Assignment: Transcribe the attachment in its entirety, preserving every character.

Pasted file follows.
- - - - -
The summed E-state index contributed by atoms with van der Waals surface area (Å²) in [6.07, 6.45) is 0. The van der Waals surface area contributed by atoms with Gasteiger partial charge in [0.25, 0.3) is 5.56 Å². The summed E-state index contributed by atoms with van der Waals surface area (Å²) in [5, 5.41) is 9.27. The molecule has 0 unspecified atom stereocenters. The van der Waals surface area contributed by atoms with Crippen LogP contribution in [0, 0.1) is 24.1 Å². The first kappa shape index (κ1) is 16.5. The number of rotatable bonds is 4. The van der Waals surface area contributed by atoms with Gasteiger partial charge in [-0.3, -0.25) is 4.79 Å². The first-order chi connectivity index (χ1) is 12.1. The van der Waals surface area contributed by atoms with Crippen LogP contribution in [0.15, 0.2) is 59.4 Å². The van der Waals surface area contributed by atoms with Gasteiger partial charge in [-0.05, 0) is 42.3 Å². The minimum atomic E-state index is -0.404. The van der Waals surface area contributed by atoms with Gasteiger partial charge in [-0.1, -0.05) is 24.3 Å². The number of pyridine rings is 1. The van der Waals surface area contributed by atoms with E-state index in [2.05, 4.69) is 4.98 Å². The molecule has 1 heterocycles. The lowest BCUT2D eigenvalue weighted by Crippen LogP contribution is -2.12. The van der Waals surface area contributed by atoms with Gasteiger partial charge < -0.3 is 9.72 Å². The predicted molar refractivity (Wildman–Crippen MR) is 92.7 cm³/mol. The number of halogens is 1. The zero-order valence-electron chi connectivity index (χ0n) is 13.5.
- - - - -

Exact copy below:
The summed E-state index contributed by atoms with van der Waals surface area (Å²) in [6.07, 6.45) is 0. The van der Waals surface area contributed by atoms with Gasteiger partial charge in [0.25, 0.3) is 5.56 Å². The summed E-state index contributed by atoms with van der Waals surface area (Å²) in [5, 5.41) is 9.27. The molecule has 0 unspecified atom stereocenters. The van der Waals surface area contributed by atoms with Crippen LogP contribution in [0, 0.1) is 24.1 Å². The first kappa shape index (κ1) is 16.5. The number of rotatable bonds is 4. The van der Waals surface area contributed by atoms with Gasteiger partial charge in [-0.3, -0.25) is 4.79 Å². The first-order chi connectivity index (χ1) is 12.1. The van der Waals surface area contributed by atoms with Crippen LogP contribution in [0.15, 0.2) is 59.4 Å². The van der Waals surface area contributed by atoms with Gasteiger partial charge in [-0.05, 0) is 42.3 Å². The minimum atomic E-state index is -0.404. The van der Waals surface area contributed by atoms with Gasteiger partial charge in [-0.1, -0.05) is 24.3 Å². The number of pyridine rings is 1. The van der Waals surface area contributed by atoms with E-state index in [2.05, 4.69) is 4.98 Å². The molecule has 1 heterocycles. The lowest BCUT2D eigenvalue weighted by Crippen LogP contribution is -2.12. The van der Waals surface area contributed by atoms with Gasteiger partial charge < -0.3 is 9.72 Å². The predicted molar refractivity (Wildman–Crippen MR) is 92.7 cm³/mol. The number of halogens is 1. The zero-order valence-electron chi connectivity index (χ0n) is 13.5.